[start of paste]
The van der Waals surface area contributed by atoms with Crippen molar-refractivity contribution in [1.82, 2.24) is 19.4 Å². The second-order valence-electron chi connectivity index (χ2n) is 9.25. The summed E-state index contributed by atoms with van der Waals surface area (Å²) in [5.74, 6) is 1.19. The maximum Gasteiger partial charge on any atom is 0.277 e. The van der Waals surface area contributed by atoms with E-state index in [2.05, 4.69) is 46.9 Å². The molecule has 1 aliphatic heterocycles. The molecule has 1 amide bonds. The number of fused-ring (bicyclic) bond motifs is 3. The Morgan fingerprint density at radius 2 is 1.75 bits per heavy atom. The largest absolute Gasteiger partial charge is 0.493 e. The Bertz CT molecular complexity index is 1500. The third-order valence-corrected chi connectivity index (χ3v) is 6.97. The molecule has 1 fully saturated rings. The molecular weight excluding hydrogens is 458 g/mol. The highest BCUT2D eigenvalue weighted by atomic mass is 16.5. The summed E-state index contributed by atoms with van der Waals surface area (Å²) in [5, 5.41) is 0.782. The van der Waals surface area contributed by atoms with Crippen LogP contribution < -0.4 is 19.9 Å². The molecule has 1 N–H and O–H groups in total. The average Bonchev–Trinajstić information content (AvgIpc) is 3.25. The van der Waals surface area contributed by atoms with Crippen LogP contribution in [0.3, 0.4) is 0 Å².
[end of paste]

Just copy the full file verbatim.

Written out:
The van der Waals surface area contributed by atoms with Crippen molar-refractivity contribution in [1.82, 2.24) is 19.4 Å². The second-order valence-electron chi connectivity index (χ2n) is 9.25. The summed E-state index contributed by atoms with van der Waals surface area (Å²) in [5.74, 6) is 1.19. The maximum Gasteiger partial charge on any atom is 0.277 e. The van der Waals surface area contributed by atoms with E-state index in [2.05, 4.69) is 46.9 Å². The molecule has 1 aliphatic heterocycles. The molecule has 1 amide bonds. The number of fused-ring (bicyclic) bond motifs is 3. The Morgan fingerprint density at radius 2 is 1.75 bits per heavy atom. The largest absolute Gasteiger partial charge is 0.493 e. The Bertz CT molecular complexity index is 1500. The third-order valence-corrected chi connectivity index (χ3v) is 6.97. The molecule has 1 fully saturated rings. The molecular weight excluding hydrogens is 458 g/mol. The highest BCUT2D eigenvalue weighted by atomic mass is 16.5. The summed E-state index contributed by atoms with van der Waals surface area (Å²) in [5, 5.41) is 0.782. The van der Waals surface area contributed by atoms with Crippen LogP contribution < -0.4 is 19.9 Å². The molecule has 1 N–H and O–H groups in total. The average Bonchev–Trinajstić information content (AvgIpc) is 3.25. The van der Waals surface area contributed by atoms with Crippen LogP contribution in [0.3, 0.4) is 0 Å².